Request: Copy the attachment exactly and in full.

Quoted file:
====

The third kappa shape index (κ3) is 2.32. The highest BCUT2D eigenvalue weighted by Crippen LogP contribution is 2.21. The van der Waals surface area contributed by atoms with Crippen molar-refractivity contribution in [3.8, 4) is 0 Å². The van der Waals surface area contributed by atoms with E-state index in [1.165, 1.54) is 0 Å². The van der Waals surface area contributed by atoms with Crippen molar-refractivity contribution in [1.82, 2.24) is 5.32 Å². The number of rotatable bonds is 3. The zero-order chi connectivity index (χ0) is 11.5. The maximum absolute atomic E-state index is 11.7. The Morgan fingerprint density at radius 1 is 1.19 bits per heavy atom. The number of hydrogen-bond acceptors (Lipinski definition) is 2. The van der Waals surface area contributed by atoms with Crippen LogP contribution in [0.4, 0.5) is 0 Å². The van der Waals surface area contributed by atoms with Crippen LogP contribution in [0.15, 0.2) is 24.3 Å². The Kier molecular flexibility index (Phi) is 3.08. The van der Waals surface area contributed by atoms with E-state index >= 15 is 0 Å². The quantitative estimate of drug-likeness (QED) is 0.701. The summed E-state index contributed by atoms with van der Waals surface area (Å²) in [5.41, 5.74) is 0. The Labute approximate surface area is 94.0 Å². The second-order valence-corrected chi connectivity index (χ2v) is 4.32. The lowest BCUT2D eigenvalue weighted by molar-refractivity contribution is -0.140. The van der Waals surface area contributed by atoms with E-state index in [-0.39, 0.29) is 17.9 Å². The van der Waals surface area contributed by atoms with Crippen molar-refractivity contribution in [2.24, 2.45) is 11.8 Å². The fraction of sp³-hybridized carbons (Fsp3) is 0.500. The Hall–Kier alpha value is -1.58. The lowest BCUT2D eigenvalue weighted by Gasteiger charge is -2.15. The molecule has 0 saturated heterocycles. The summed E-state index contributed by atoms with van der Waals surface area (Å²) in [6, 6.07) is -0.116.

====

The third kappa shape index (κ3) is 2.32. The highest BCUT2D eigenvalue weighted by Crippen LogP contribution is 2.21. The van der Waals surface area contributed by atoms with Crippen molar-refractivity contribution in [3.8, 4) is 0 Å². The van der Waals surface area contributed by atoms with E-state index in [1.165, 1.54) is 0 Å². The van der Waals surface area contributed by atoms with Crippen molar-refractivity contribution in [1.82, 2.24) is 5.32 Å². The number of rotatable bonds is 3. The zero-order chi connectivity index (χ0) is 11.5. The maximum absolute atomic E-state index is 11.7. The Morgan fingerprint density at radius 1 is 1.19 bits per heavy atom. The number of hydrogen-bond acceptors (Lipinski definition) is 2. The van der Waals surface area contributed by atoms with Crippen LogP contribution in [0.4, 0.5) is 0 Å². The van der Waals surface area contributed by atoms with Crippen LogP contribution in [0.15, 0.2) is 24.3 Å². The Kier molecular flexibility index (Phi) is 3.08. The van der Waals surface area contributed by atoms with E-state index >= 15 is 0 Å². The quantitative estimate of drug-likeness (QED) is 0.701. The summed E-state index contributed by atoms with van der Waals surface area (Å²) in [5.41, 5.74) is 0. The Labute approximate surface area is 94.0 Å². The second-order valence-corrected chi connectivity index (χ2v) is 4.32. The lowest BCUT2D eigenvalue weighted by molar-refractivity contribution is -0.140. The van der Waals surface area contributed by atoms with E-state index in [-0.39, 0.29) is 17.9 Å². The van der Waals surface area contributed by atoms with Crippen molar-refractivity contribution in [2.24, 2.45) is 11.8 Å². The fraction of sp³-hybridized carbons (Fsp3) is 0.500. The Hall–Kier alpha value is -1.58. The lowest BCUT2D eigenvalue weighted by Gasteiger charge is -2.15. The molecule has 0 saturated heterocycles. The summed E-state index contributed by atoms with van der Waals surface area (Å²) in [6, 6.07) is -0.116.